04 November 2006
It has long been an automatic reflex of mine to avoid the obvious. When it comes to show visuals, interpreting a song in anything close to a literal manner is pretty much guaranteed to produce cringe-worthy results. Working with R.E.M. for so long was very helpful in this regard, as they are unconsciously and instinctively possessed with the most lateral minds Ive ever come across. (viz., song titles such as Binky the Doormat, etc.) However, there are exceptions to the rule and during my sojourn with the band Travis, I was once pulled up by Fran Healy the singer for being overly oblique with the visuals. Rather charmingly he said, 'with our audience, you cant show them a dart board and then hit it with a tennis racket'. The U2 experience is so all-encompassing that it manages to include both these extremes and probably everything in between, but nonetheless my starting point is always to be very suspicious of the literal. So, imagine the level of self-torture I was putting myself through at breakfast wondering if the new visual gag for Kite might be a ... er kite.
Having had further discussion with the band, theres a move to see if we can close the show with Kite, which alters the playing field entirely. Some parts of the show need a BIG moment (i.e. The Fly, etc.) whereas some parts of the show can benefit from setting up a tiny, personal moment. (That would be tiny in the sense of being relayed on a 36m video screen, but you know what I mean). I had this picture in my mind of the song ending with Bono out on the b-stage flying a kite and what an evocative moment that might be. As Bono said later, if youre male and flying a kite, youre either a dad or a son. I thought it was worth a shot, imagining that we could guarantee the kite being able to fly if it were attached to a helium balloon. The helium balloon could be on a string hundreds up feet up in the air and so be out of the picture and maybe wed have a reliable situation.
Not having been kite shopping since 1968, I found myself entering a new world. C21st kites appear to fall into two categories which might be described as 'pre-school cute' vs. 'hi-tech ultra-macho death-machine'. Having Googled every party supply and kite shop on the Gold Coast I found one place which looked promising so headed out in a van with the runner. The store - 'BrizKites' - had a decent range of different models, including a couple of bird shaped kites and an old fashioned box kite which I rather liked, so I picked up a selection and returned to the stadium.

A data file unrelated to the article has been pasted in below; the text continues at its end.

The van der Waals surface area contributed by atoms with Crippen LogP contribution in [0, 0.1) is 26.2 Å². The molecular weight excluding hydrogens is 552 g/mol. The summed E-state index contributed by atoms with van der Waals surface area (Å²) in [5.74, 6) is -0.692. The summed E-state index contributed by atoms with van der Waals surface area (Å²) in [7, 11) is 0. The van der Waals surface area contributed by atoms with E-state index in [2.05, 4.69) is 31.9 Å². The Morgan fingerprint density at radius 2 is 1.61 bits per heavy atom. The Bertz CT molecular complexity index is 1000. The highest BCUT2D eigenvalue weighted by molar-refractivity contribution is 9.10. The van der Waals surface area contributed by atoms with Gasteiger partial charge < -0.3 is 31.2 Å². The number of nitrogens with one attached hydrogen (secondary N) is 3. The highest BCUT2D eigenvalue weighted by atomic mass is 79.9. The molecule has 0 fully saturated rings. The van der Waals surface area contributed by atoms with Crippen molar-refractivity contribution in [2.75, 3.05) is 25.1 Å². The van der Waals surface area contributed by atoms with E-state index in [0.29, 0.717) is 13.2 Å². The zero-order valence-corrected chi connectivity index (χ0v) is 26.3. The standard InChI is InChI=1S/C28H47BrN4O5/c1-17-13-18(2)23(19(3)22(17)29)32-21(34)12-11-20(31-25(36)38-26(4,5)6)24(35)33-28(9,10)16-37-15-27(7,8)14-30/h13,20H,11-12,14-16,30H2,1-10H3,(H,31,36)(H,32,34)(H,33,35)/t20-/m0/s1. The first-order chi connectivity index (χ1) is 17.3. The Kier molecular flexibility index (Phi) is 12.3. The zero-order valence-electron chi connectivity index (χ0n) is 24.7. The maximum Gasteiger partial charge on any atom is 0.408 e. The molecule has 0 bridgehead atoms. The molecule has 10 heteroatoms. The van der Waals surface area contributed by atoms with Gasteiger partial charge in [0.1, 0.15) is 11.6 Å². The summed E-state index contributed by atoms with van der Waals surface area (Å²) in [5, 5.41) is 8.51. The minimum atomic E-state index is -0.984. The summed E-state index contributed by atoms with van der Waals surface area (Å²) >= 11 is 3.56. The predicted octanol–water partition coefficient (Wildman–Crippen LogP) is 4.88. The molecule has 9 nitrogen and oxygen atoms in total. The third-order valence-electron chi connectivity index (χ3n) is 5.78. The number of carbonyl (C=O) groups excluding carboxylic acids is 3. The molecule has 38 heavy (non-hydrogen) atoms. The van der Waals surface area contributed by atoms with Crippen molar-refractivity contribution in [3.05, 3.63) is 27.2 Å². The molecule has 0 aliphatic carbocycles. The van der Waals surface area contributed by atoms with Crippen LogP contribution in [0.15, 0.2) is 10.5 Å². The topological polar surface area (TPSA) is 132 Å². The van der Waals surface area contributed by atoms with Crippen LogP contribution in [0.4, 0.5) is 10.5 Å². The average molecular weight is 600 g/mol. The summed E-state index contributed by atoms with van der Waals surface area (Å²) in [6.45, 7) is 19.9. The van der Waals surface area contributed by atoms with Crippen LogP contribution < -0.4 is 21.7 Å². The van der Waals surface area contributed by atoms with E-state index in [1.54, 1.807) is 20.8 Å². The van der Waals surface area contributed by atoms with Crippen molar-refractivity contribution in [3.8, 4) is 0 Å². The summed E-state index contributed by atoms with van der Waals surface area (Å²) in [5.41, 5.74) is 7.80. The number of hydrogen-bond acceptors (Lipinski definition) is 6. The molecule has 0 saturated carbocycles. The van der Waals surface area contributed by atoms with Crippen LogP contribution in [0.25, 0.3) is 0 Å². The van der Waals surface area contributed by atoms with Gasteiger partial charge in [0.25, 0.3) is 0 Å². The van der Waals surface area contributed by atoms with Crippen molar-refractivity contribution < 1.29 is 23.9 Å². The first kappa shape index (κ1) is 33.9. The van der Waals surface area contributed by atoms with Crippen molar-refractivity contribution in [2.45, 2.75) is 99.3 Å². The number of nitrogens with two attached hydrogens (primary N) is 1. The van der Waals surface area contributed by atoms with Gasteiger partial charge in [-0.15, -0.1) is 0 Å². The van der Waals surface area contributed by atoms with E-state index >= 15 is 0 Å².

It absolutely poured with rain all day. There were three cloudbursts over an hour in duration where so much water came out of the sky that you couldnt believe it could rain any more, but a short time later it would happen all over again. Between downpours, the crew was intrigued and amused to see me out in the field with our stage manager experimenting with various forms of aviation. However, it did seem that it might work, so I was pleased.Taking this as a lower case triumph, I headed back to the rehearsal room only to find the entire band wearing bizarre wigs and vintage clothing with a distinctly prog-rock tinge. They were dressed semi-convincingly as Led Zeppelin and were rehearsing Stairway to Heaven, which came as something of a surprise to me, as the last time Id looked they were dressed as U2 and rehearsing Walk On.Having picked my jaw up off the floor I was informed that the impending performance was a special treat for Dennis Sheehan our road manager and former Zeppelin employee, who celebrates his 60th birthday tomorrow. Dennis was duly called in to the room and Led Zeppelin was reborn, tearing through a medley of Stairway to Heaven, Rock & Roll and (curiously) Lust for Life. It was very funny, not least because Bono in waist-length bubbly blond wig more closely resembled Dee Schneider than Robert Plant.The band dragged everyone out to a late night session at a local roller-coaster park, but Cinderella here had to stay behind to do some more programming. It was a shame to miss it, but for me to have the stadium to myself, dark and quiet, is the most productive and valuable time I can possibly have, and we still had a lot to programme. I hate it when Im so conscientious. And it poured with rain.